The original, east, second floor courtroom has a shallow, barrel vaulted ceiling. Springing from a denticulated cornice, the ceiling is plaster with plaster medallions set between large ornamental plaster ribs. Four windows along the east wall, and four recessed panels of similar proportions on the west wall, are framed between pilasters surmounted by half round plaster arches. The elevated judges bench is located between a pair of pilasters supporting a large proscenium arch, surmounted by an eagle. The open arch frames a large semicircular alcove, with a half dome ceiling decorated with dark blue drapery which continues down behind the judges bench. An architrave surrounds the room, and has been gilded within this alcove. The main doors on the south are also located between a pair of pilasters, which support an entablature alcove which is a clock within the arched panel, decorated with another eagle. The eagles are gilded, as are other details in the white, plaster relief work decorating the upper portion of this room. The lower half of the walls and the pilasters are faced with white marble tiles. Original sconces, chandeliers and a few recessed modern downlights provide illumination. Latin inscriptions in this courtroom read, Justitia Virtutum Regina (Justice the Queen of Virtues); Justitia Soror Fides (Justice the Sister of Faith); Ita Lex Scripta Est (Thus is the Law Writ); and Nemo est supra leges (No one is superior to the law).
Behind a door at the front of the room, now unused, a tight circular stair allowed jurors to descend from the original jury room on the floor above.
Through a pocket door in the curved alcove behind his bench, the judge can enter the courtroom from his chambers. The judge's office retains a number of original features, including oak paneling and recessed bookcases. Paneled wood doors above this level conceal storage. An original fireplace with wood mantel is set in the northeast corner of the office. A short passage connects the judge's office with the courtroom, the corridor and an original washroom with white, marble-faced walls. The judge's office can also be entered from the corridor through an assistant's office, with wood paneled storage wall.
The original court of appeals, at the west end of the second floor, has been carefully reconstructed. Although the original stone columns were sold, similar columns without flutes were cast and are painted white and crowned with gilded Corinthian capitals to resemble the plaster originals. Dark blue velvet draperies decorate this courtroom also, and hang between a column screen of four columns, separating the main courtroom from a small room between the judges bench and conference room. A similar column screen at the south end of the room delineates a small lobby. The shallow, barrel vaulted ceiling rises above a denticulated cornice, and terminates at a shallow coffered arch above the columns at each end of the room. A ribbed, segmented half-dome caps the space behind the judge's bench. Artificial light is provided by small chandeliers hanging from the ceiling and by brass torcheres with glass globes mounted on the pilasters on the east and west walls. The wood furnishings resemble those in the other courtrooms. Some gilded eagles and other ornaments decorate the plaster walls and ceilings but this room, a unique expression of Neo-classical Revival, is somewhat less elaborate than other original courtroom and former law library.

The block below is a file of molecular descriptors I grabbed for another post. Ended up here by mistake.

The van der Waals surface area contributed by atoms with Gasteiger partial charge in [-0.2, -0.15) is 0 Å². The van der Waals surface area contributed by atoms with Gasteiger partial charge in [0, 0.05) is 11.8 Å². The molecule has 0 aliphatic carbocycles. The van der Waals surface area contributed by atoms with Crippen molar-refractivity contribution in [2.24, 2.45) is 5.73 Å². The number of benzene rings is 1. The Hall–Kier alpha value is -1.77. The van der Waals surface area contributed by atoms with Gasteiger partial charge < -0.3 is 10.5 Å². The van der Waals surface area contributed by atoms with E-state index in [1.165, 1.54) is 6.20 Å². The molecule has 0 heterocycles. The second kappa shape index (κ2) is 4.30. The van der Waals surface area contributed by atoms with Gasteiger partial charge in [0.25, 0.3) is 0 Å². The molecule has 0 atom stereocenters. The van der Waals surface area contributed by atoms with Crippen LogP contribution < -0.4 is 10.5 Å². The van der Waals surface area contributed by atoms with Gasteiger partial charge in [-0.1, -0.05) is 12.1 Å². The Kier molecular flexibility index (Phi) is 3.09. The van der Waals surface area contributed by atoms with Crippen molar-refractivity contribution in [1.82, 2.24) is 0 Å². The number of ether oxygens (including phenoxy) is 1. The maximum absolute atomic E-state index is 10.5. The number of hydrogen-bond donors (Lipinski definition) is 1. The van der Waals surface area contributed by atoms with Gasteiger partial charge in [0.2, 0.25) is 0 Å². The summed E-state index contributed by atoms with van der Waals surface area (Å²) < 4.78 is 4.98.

On the third floor at the middle of the north corridor, the semi-circular Grand Jury room faces the library wing inside the light courts, just beyond the green marble columns of the portico outside. Inside, a Doric colonnade has been reconstructed along the curved, predominantly glass south wall. The upper two thirds of the white plaster columns are fluted. The original Adam Style ribbed ceiling, a partial segmental dome, has been restored. The original wood floor with marble trim has however been covered with carpet flooring. The plaster walls have niches with half domes, illuminated by recessed downlights and sconces. With columns typical of atria at Pompeii and a large sculpted eagle with a wreath on the curved masonry wall of the central wing visible outside this room, like the original appeals court, allies itself with the New-classical Revival.
There are two entrances into the building at the basement level, an employee entrance in the northeast corner and the accessible entrance in the southeast corner. The northeast entrance lobby has marble wall with a rusticated finish as found on the exterior, plaster ceiling and carpet flooring. Two of the original doors with round tops remain. The southeast entrance lobby has polished marble panels walls, an arched plaster ceiling and terrazzo flooring that continues into the adjacent elevator lobby. The original storage rooms under the stairs along the south wall have brick walls, concrete flooring and the ceilings are either concrete or the structure of the stair above which has a fireproof coating applied to it. The original steel doors with arched tops remain at the entrances to these rooms. The corridor adjacent to these rooms has painted brick walls, painted concrete flooring and a painted plaster ceiling. The rest of the basement contains tenant space which contains offices, storage rooms and a break room with modern finishes. The basement also contains the building support spaces such as the mechanical and electrical rooms. Mechanical and electrical systems are also located in a sub-basement in the center of the building. A service passage in the sub-basement formerly provided access into a coal pit located beneath a mail loading platform under the north terrace, adjacent to Champa Street, but this has now been closed off.